If you’ve agreed NOT to take on work from any other firm in a particular niche, especially if it’s a writing specialty of yours, then you could be losing out on a lot of work. A non-refundable retainer would help to make this more palatable — and it would show me that they’re serious because they’re willing to put their money where their mouth is . . . like . . . right now.

And/or;

(ii) The client would have to guarantee me a certain dollar amount of work during the time I was under the non-compete. The reason is, if a client wants to retain my services exclusively, then I need to know that it will be worth my time over the long haul.

Conclusion: Should You Sign a Non-Compete Agreement or Not?

As a freelance writer, it’s up to you to decide. The advice I gave here discloses how I’d handle it.

As an aside, in all my years of freelancing, I’ve only been asked to sign non-compete clauses in a handful of cases. And when I did, there was never a situation that came up where they had to be “enforced,” (ie, I had to turn down work because I did indeed sign one).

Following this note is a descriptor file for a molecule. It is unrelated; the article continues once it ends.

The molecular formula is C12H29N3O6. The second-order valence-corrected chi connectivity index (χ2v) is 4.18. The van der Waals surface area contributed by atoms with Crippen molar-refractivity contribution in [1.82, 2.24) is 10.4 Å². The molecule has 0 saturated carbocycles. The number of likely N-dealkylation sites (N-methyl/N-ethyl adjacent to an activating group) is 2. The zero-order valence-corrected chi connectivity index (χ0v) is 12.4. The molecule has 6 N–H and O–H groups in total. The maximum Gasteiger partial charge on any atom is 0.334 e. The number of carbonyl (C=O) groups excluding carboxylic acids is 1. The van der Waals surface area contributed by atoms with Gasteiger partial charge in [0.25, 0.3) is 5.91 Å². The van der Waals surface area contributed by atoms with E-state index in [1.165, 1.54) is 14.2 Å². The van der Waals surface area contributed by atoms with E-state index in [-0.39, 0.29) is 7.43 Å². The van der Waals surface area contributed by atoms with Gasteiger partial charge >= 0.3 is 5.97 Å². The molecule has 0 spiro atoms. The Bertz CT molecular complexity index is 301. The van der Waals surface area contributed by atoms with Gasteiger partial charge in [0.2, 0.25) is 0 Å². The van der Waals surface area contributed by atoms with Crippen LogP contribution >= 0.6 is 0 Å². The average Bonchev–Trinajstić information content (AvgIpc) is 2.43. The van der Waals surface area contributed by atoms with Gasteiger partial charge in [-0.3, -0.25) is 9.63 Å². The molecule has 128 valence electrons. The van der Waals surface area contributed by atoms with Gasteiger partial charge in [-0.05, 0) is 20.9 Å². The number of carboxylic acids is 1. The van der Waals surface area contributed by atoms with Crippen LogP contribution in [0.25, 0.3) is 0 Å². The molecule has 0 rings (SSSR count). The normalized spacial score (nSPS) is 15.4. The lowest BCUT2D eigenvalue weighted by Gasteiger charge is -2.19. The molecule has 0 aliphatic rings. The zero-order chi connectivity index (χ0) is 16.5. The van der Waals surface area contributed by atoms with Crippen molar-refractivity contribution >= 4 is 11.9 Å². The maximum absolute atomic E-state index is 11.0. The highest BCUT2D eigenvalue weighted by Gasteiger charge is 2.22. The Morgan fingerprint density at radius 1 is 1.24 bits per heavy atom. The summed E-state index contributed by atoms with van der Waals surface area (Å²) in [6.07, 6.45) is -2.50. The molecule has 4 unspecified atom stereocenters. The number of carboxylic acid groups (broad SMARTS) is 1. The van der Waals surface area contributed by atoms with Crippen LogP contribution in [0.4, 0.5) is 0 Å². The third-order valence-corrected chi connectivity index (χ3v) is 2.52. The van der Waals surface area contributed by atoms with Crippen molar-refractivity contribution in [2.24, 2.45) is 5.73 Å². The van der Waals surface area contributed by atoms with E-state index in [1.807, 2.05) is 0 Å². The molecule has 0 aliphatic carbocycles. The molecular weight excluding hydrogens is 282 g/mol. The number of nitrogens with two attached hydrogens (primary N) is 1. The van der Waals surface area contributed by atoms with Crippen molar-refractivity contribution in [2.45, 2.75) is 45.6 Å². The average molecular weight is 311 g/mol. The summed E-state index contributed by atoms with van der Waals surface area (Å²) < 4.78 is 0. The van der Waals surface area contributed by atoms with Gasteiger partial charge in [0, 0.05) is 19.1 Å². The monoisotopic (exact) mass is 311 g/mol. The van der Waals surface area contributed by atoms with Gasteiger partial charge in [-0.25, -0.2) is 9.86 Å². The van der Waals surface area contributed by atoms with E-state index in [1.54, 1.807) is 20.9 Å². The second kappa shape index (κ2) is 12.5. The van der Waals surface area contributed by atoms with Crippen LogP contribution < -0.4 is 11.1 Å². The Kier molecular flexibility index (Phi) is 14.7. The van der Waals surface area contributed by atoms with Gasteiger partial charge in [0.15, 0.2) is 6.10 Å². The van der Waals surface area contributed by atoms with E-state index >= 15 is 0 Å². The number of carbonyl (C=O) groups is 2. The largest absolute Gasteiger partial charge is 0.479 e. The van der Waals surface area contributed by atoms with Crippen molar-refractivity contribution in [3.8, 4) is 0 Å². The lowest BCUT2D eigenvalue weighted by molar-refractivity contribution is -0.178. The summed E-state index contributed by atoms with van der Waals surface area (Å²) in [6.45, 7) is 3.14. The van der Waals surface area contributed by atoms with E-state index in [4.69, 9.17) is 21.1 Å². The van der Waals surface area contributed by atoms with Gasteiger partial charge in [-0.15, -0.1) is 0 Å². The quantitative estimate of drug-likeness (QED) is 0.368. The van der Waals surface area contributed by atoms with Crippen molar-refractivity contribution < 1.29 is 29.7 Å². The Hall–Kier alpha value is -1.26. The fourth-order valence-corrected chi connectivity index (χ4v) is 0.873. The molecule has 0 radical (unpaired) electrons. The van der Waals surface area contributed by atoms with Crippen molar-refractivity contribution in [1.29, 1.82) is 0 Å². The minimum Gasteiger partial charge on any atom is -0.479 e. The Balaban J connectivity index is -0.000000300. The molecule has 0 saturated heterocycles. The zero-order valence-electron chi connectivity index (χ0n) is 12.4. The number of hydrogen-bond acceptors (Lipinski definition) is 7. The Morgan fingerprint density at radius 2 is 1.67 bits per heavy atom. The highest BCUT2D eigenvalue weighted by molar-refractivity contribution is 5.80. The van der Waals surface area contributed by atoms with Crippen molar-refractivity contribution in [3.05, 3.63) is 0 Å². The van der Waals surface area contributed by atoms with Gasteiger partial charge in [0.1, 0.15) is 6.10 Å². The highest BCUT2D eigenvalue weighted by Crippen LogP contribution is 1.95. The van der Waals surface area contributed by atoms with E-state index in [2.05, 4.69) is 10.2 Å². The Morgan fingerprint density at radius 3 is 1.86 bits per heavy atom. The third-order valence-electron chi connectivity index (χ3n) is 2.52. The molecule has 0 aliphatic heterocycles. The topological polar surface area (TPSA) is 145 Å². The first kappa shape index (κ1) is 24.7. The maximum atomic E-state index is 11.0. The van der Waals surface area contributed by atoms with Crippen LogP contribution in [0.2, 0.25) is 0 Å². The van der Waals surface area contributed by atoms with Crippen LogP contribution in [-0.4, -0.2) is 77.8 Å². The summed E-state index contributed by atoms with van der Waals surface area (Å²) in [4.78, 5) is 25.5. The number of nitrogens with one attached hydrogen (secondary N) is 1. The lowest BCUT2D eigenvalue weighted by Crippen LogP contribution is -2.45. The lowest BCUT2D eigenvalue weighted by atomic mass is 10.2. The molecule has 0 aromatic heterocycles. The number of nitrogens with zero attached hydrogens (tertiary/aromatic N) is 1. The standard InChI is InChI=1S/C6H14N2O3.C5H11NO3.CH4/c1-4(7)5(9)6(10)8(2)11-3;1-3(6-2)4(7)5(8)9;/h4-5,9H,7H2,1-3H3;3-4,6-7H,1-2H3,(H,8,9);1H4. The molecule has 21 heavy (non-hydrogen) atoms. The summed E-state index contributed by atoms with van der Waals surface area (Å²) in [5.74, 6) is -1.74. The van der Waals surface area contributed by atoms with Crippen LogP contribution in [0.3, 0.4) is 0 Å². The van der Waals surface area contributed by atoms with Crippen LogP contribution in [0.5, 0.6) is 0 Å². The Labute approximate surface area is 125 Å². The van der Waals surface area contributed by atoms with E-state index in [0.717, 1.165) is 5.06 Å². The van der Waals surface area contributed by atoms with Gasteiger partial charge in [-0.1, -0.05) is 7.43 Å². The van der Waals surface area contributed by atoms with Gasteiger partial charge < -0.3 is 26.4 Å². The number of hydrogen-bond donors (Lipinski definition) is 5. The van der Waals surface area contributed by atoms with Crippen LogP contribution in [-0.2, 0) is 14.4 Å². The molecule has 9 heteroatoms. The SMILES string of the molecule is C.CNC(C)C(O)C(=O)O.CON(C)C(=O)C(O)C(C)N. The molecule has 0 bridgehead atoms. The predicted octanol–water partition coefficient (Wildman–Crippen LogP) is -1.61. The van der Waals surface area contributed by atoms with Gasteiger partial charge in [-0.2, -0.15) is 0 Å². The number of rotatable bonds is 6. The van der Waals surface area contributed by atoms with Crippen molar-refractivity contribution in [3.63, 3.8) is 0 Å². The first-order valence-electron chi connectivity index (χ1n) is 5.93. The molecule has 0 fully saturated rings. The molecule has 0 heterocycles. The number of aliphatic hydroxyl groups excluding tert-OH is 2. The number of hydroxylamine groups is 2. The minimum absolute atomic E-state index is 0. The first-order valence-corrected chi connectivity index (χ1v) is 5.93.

I hope this insight helps if you’re ever asked to sign a non-compete clause.

Best,
Yuwanda
P.S.: Get the Freelance Writing Contract & Confidentiality Agreement All Rolled Into One!

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coverP.P.S.: Get the freelance writing opportunity that allowed me to be financially secure enough to travel, live abroad, get out of debt and really “live the freelance life!”

FYI, want to start a successful career where you have the mobility to live and work where you please? Visit our freelance writing bookstore for a ton of opportunities (freelance writing and internet marketing) to get you started.